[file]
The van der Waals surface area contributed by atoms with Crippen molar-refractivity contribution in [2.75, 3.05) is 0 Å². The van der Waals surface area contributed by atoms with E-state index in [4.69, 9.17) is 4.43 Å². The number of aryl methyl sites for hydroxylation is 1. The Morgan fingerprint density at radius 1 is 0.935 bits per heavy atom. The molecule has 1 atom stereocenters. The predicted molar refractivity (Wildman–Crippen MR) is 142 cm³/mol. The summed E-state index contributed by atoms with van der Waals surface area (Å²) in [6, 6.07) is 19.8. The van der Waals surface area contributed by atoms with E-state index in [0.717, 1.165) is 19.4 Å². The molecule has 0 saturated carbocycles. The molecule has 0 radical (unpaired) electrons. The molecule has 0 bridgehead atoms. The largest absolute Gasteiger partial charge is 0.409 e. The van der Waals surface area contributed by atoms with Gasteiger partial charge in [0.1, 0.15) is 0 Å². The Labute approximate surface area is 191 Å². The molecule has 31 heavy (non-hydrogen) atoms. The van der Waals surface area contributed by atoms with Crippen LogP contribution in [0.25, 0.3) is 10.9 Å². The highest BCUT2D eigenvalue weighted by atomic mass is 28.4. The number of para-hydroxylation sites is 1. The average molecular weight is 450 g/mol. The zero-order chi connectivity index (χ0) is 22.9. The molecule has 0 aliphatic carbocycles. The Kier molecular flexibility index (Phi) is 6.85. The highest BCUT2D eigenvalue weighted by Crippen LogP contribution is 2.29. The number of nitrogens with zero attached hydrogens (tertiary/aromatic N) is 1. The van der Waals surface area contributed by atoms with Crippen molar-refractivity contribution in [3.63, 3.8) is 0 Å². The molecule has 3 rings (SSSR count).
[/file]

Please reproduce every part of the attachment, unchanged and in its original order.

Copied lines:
The van der Waals surface area contributed by atoms with Crippen molar-refractivity contribution in [2.75, 3.05) is 0 Å². The van der Waals surface area contributed by atoms with E-state index in [4.69, 9.17) is 4.43 Å². The number of aryl methyl sites for hydroxylation is 1. The Morgan fingerprint density at radius 1 is 0.935 bits per heavy atom. The molecule has 1 atom stereocenters. The predicted molar refractivity (Wildman–Crippen MR) is 142 cm³/mol. The summed E-state index contributed by atoms with van der Waals surface area (Å²) in [6, 6.07) is 19.8. The van der Waals surface area contributed by atoms with E-state index in [0.717, 1.165) is 19.4 Å². The molecule has 0 saturated carbocycles. The molecule has 0 radical (unpaired) electrons. The molecule has 0 bridgehead atoms. The largest absolute Gasteiger partial charge is 0.409 e. The van der Waals surface area contributed by atoms with Gasteiger partial charge in [0.1, 0.15) is 0 Å². The Labute approximate surface area is 191 Å². The molecule has 31 heavy (non-hydrogen) atoms. The van der Waals surface area contributed by atoms with Crippen LogP contribution in [0.25, 0.3) is 10.9 Å². The highest BCUT2D eigenvalue weighted by atomic mass is 28.4. The number of para-hydroxylation sites is 1. The average molecular weight is 450 g/mol. The zero-order chi connectivity index (χ0) is 22.9. The molecule has 0 aliphatic carbocycles. The Kier molecular flexibility index (Phi) is 6.85. The highest BCUT2D eigenvalue weighted by Crippen LogP contribution is 2.29. The number of nitrogens with zero attached hydrogens (tertiary/aromatic N) is 1. The van der Waals surface area contributed by atoms with Crippen molar-refractivity contribution in [3.63, 3.8) is 0 Å². The molecule has 3 rings (SSSR count).